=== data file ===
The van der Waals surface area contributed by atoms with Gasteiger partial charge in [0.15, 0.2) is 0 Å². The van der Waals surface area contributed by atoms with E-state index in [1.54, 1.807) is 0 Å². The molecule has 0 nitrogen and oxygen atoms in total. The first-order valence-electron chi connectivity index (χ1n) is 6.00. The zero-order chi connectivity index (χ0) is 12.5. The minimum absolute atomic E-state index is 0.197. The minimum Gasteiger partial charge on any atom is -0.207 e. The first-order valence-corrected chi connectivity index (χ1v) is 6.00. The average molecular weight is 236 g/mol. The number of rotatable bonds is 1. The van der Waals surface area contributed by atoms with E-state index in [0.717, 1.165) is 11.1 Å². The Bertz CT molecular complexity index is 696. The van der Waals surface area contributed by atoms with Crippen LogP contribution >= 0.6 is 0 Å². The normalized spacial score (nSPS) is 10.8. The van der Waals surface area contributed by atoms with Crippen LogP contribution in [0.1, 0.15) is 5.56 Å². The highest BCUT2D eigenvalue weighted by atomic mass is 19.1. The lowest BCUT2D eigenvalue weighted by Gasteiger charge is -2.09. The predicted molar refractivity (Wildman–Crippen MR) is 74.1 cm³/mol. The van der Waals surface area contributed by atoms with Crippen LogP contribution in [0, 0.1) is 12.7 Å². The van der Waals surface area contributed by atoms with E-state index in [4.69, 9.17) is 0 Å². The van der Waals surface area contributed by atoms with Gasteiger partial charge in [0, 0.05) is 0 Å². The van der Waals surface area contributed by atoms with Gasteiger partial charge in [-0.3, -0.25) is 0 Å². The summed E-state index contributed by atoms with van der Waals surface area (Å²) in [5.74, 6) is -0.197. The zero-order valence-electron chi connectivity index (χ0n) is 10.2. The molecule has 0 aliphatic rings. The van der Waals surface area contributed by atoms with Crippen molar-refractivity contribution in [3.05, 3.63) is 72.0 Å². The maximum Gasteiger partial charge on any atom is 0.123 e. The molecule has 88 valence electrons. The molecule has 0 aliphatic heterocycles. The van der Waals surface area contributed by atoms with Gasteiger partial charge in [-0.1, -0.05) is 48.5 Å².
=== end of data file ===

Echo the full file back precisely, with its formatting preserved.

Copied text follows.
The van der Waals surface area contributed by atoms with Gasteiger partial charge in [0.15, 0.2) is 0 Å². The van der Waals surface area contributed by atoms with E-state index in [1.54, 1.807) is 0 Å². The molecule has 0 nitrogen and oxygen atoms in total. The first-order valence-electron chi connectivity index (χ1n) is 6.00. The zero-order chi connectivity index (χ0) is 12.5. The minimum absolute atomic E-state index is 0.197. The minimum Gasteiger partial charge on any atom is -0.207 e. The first-order valence-corrected chi connectivity index (χ1v) is 6.00. The average molecular weight is 236 g/mol. The number of rotatable bonds is 1. The van der Waals surface area contributed by atoms with E-state index in [0.717, 1.165) is 11.1 Å². The Bertz CT molecular complexity index is 696. The van der Waals surface area contributed by atoms with Crippen LogP contribution >= 0.6 is 0 Å². The normalized spacial score (nSPS) is 10.8. The van der Waals surface area contributed by atoms with Crippen LogP contribution in [0.1, 0.15) is 5.56 Å². The highest BCUT2D eigenvalue weighted by atomic mass is 19.1. The lowest BCUT2D eigenvalue weighted by Gasteiger charge is -2.09. The predicted molar refractivity (Wildman–Crippen MR) is 74.1 cm³/mol. The van der Waals surface area contributed by atoms with Crippen LogP contribution in [0, 0.1) is 12.7 Å². The van der Waals surface area contributed by atoms with E-state index in [4.69, 9.17) is 0 Å². The van der Waals surface area contributed by atoms with Gasteiger partial charge in [0, 0.05) is 0 Å². The van der Waals surface area contributed by atoms with Gasteiger partial charge in [-0.3, -0.25) is 0 Å². The summed E-state index contributed by atoms with van der Waals surface area (Å²) in [5.74, 6) is -0.197. The zero-order valence-electron chi connectivity index (χ0n) is 10.2. The molecule has 0 aliphatic rings. The van der Waals surface area contributed by atoms with Crippen molar-refractivity contribution in [3.05, 3.63) is 72.0 Å². The maximum Gasteiger partial charge on any atom is 0.123 e. The molecule has 88 valence electrons. The molecule has 0 aliphatic heterocycles. The van der Waals surface area contributed by atoms with Gasteiger partial charge in [-0.1, -0.05) is 48.5 Å².